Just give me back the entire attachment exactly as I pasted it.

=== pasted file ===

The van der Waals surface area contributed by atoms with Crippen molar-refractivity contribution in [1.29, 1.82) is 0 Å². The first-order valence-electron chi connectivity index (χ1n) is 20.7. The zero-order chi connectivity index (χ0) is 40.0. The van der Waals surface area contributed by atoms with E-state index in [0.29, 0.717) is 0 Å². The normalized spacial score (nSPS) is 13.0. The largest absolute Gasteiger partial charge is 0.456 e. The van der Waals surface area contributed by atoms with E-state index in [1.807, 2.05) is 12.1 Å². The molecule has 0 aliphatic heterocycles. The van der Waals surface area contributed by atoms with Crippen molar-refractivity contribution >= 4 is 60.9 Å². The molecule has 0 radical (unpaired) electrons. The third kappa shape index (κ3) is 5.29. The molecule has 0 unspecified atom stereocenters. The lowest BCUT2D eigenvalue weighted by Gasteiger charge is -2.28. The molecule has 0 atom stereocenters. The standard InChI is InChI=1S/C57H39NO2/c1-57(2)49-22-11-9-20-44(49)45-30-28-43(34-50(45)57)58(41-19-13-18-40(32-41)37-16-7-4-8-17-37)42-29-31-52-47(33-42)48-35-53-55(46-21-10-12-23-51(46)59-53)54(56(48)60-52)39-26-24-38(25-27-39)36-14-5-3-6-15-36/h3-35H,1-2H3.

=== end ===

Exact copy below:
The van der Waals surface area contributed by atoms with Crippen molar-refractivity contribution in [1.29, 1.82) is 0 Å². The first-order valence-electron chi connectivity index (χ1n) is 20.7. The zero-order chi connectivity index (χ0) is 40.0. The van der Waals surface area contributed by atoms with E-state index in [0.29, 0.717) is 0 Å². The normalized spacial score (nSPS) is 13.0. The largest absolute Gasteiger partial charge is 0.456 e. The van der Waals surface area contributed by atoms with E-state index in [1.807, 2.05) is 12.1 Å². The molecule has 0 aliphatic heterocycles. The van der Waals surface area contributed by atoms with Crippen molar-refractivity contribution >= 4 is 60.9 Å². The molecule has 0 radical (unpaired) electrons. The third kappa shape index (κ3) is 5.29. The molecule has 0 unspecified atom stereocenters. The lowest BCUT2D eigenvalue weighted by Gasteiger charge is -2.28. The molecule has 0 atom stereocenters. The standard InChI is InChI=1S/C57H39NO2/c1-57(2)49-22-11-9-20-44(49)45-30-28-43(34-50(45)57)58(41-19-13-18-40(32-41)37-16-7-4-8-17-37)42-29-31-52-47(33-42)48-35-53-55(46-21-10-12-23-51(46)59-53)54(56(48)60-52)39-26-24-38(25-27-39)36-14-5-3-6-15-36/h3-35H,1-2H3.